We found that gender and age distribution in samples were not related to PA, which suggests that interventions are equally effective for women and men of diverse ages [33
]. The lack of studies targeting minority subjects prevented moderator analyses related to ethnicity. There is an urgent need for more intervention studies with these vulnerable populations. Functional status could be an important moderator of both PA behavior and health outcomes among studies designed to increase PA. We were unable to include New York Heart Association functional class as a variable because it was reported infrequently in primary studies. Future meta-analyses may be able to address important sample attributes, such as ethnicity and functional status, as potential moderators of ES as more studies report these attributes for the entire sample, focus on subjects with particular attributes, or report findings separately for sample subsets.
Regarding quality of life, the 2-group treatment versus comparison group ES was .24. Other research has noted modest improvements in quality of life among cardiac populations following PA or rehabilitation/education interventions [1
]. These improvements may result from improved fitness and physical function or from the association between PA and reduced mild depression.
Fitness ESs were significantly better among treatment subjects as compared to control subjects, though the magnitude was small. Cardiorespiratory fitness may vary considerably among subjects undertaking identical exercise programs because of individual and genetic influences. The ideal PA to achieve fitness improvements is not yet known. Due to scant data, we could not synthesize the exercise characteristics, such as form and dose, that are essential to achieve favorable results. This is especially unfortunate because exercise variations may determine outcomes. A recent review was also unable to synthesize exercise dose effects across studies due to inadequate reporting in the literature [4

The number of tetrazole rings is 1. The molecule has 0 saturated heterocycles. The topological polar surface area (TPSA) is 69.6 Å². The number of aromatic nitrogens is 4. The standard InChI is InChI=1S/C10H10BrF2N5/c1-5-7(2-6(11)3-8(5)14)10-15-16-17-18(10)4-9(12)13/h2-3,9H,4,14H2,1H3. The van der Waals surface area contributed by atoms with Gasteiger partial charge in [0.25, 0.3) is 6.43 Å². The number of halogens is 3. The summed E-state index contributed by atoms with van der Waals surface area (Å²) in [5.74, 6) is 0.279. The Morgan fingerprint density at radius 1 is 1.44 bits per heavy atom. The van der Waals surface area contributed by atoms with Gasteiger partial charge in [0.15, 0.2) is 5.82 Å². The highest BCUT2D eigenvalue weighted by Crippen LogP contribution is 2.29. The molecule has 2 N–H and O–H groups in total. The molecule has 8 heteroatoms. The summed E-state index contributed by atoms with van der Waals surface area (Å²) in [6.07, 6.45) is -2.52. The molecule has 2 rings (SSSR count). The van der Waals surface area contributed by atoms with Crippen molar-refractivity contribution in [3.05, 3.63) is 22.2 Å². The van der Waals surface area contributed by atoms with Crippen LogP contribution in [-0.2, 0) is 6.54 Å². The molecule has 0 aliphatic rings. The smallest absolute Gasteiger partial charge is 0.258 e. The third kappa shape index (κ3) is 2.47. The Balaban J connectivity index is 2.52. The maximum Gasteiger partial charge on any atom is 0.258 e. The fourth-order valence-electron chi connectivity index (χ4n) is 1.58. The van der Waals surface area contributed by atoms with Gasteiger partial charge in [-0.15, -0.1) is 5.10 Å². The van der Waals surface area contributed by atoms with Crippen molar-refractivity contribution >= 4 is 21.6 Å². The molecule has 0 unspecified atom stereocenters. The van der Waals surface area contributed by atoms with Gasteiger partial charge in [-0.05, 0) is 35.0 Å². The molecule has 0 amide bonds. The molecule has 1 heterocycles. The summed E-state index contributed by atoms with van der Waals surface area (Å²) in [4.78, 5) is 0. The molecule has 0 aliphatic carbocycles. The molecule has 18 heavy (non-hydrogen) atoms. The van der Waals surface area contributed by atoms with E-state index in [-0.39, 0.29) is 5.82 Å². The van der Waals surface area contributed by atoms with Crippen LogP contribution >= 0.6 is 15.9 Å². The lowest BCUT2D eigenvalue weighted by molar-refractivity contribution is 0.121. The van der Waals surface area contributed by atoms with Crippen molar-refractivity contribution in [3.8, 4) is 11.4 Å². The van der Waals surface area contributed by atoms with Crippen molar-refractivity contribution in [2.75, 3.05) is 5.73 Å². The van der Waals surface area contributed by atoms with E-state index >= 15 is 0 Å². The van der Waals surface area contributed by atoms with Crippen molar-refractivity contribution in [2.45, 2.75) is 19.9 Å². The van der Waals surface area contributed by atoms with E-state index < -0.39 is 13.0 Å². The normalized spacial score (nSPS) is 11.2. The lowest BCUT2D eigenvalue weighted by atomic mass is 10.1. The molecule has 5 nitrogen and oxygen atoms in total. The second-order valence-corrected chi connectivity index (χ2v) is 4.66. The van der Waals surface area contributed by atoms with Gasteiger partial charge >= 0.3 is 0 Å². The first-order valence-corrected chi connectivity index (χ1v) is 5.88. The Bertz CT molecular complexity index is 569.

]. Future work should examine the best exercise modes and doses for achieving optimal health outcomes. Although some primary studies reported co-morbid conditions, another potential influence on fitness outcomes, the reporting was not adequate to include them in the moderator analyses.
Subsequent cardiac events are important outcomes of any interventions with cardiac populations. Researchers have synthesized the effects of psycho-educational programs for cardiac populations and reported reduced cardiac events [32
]. Dusseldorp et al. examined the influence of proximal changes on distal outcomes such as mortality and documented that infarction recurrence was 36% less in studies that changed proximal variables as compared to only 2% for studies that did not change proximal outcomes [32
]. Although the magnitude of the statistically significant ES was modest in this meta-analysis and few studies reported these data, differences of even a few cardiac events are clinically very meaningful.
Previous meta-analyses have examined blood pressure outcomes and reported small decreases ranging from < 1 to 6 mmHg for systolic pressure and from 1 to 4 mmHg for diastolic pressure [5
]. In this synthesis, reductions in systolic and diastolic blood pressure were small and not significantly different from 0. Our search may have yielded more diverse studies than some previous meta-analyses that used limited search strategies and inclusion criteria [1